There is a difference between foreseeing that your actions will kill someone and not foreseeing that consequence, even if a reasonable person would have foreseen it. I think the prosecution is going to lose the appeal because I think Judge Masipa believed Pistorius and found as fact that he did not intend to kill the person behind the door, regardless who it was. On the other hand, I think the prosecution will win if the court decides that she found him not guilty because she believed him when he said he did not intend to kill Steenkamp. In other words, dolus eventualis applies regardless if Pistorius did not intend to kill Steenkamp.

I did not believe Pistorius when he denied intending to kill the person behind the door and I also did not believe him when he denied knowing that Reeva Steenkamp was behind the door. Therefore, I would have found him guilty of an intentional murder in the heat of passion. However, if I were a judge on the Supreme Court of Appeal, I would rule against the prosecution because I think Judge Masipa found as fact that Pistorius did not intend to kill the person behind the door whom he believed to be an intruder.

If the court sets aside her ruling and finds Pistorius guilty of murder, he will have to be resentenced because the minimum sentence for murder is 15 years in prison.

This case would make a great question on a criminal law final exam in law school.


Reeva Steenkamp: To the living we owe respect but to the dead we owe only the truth

September 13, 2014

Saturday, September 13, 2014

Good afternoon:

The Guardian is reporting today:

The parents of Reeva Steenkamp expressed anger and disbelief on Friday after Oscar Pistorius was formally acquitted of their daughter’s murder, insisting: “Justice was not served.”

Amid growing discontent in South Africa at the verdict, the Steenkamps criticised judge Thokozile Masipa for being too lenient on the athlete, who was instead convicted of culpable homicide, the South African equivalent of manslaughter, and granted bail.

“This verdict is not justice for Reeva,” her mother, June Steenkamp, told NBC News. “I just want the truth.”

I agree.

Yesterday, I identified the core weakness in Judge Masipa’s decision acquitting Oscar Pistorius of murder and convicting him of culpable (manslaughter) homicide.

Under South African law, however, a judge cannot base a verdict on circumstantial evidence alone unless no inference except guilt can reasonably be drawn from it.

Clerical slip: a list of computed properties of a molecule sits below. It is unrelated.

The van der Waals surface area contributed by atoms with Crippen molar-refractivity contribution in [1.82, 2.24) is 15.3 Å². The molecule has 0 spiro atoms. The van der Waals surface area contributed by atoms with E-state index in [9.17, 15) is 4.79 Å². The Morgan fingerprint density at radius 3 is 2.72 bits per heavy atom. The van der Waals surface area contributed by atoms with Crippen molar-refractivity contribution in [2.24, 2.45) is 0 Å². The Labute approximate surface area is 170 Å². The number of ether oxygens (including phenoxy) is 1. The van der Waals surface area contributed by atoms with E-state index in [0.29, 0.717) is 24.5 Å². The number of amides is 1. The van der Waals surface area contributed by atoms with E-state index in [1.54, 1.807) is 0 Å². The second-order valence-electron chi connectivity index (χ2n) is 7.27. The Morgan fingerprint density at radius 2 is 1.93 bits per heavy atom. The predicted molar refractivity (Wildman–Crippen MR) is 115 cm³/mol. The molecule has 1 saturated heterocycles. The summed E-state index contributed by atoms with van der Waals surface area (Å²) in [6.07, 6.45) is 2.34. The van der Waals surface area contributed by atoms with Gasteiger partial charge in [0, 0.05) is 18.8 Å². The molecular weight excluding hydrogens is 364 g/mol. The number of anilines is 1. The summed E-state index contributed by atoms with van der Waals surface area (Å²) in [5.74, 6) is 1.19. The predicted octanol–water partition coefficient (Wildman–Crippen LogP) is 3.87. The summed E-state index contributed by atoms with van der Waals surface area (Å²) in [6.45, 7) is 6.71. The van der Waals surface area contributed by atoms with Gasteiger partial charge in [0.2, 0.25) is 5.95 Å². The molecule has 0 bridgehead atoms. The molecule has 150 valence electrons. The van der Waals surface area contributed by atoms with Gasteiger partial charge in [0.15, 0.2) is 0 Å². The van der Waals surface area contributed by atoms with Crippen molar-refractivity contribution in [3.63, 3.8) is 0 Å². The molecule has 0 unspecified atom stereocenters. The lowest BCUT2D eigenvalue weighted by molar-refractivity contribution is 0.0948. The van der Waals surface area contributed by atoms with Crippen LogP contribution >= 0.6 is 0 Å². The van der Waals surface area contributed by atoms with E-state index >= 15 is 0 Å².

Her conclusion makes sense when viewed through the prism of the legal rules that she applied. However, it makes no sense to be forced into accepting a liar’s statement about his knowledge and intent when it is contrary to common experience and he has a powerful motive to lie.

I did not believe Oscar Pistorius because he lied during much of his testimony and I do not believe his story about shooting into the cubicle without making certain she was not there. He should not benefit because he killed the only witness who could contradict him.

1. The door to the cubicle was locked;

2. She had her phone with her;

3. Her bladder was empty;

4. There was no urine in the toilet bowl; and

5. Pistorius never mentioned hearing the toilet flush.

That’s all the circumstantial evidence that I need to confirm my belief that he lied.

“To the living we owe respect, but to the dead we owe only the truth.”

Voltaire


Whither thou goest Oscar Pistorius

September 10, 2014


3 dimensional walk-through of Pistorius bedroom/bathroom

Wednesday, September 10, 2014

Good morning:

Crane-Station’s efforts to resuscitate her computer have been unsuccessful so I am subbing for her today.

Tomorrow morning at 3:30 am EDT, Judge Thokozile Masipa will announce her decision in the Oscar Pistorius case. He is the famous disabled South African paralympian known as the Blade Runner. An audience of millions will be watching.

Both legs were amputated below the knees when he was 11 months old because he was born with detached fibia and tibula bones. He competed by wearing a curved metal prosthesis that functioned like a spring permitting him to compete against the fastest sprinters in the world. He won a gold medal in the 100 meter sprint at the paralympics and barely missed qualifying for the 100 meter final in the Olympics.

Pistorius is accused of murdering his girlfriend, Reeva Steenkamp, by shooting her to death through the locked door of the toilet cubicle that is next to the bathroom in his upstairs master bedroom suite.

His home was located in a gated community protected by a 24/7 security staff.

Steenkamp was a lawyer, model and actor who was on the verge of international fame and fortune with her role in a South African reality show.

They were a beautiful couple supposedly involved in a fairytale romance that ended with four gunshots through a locked toilet door on Valentine’s Day last year.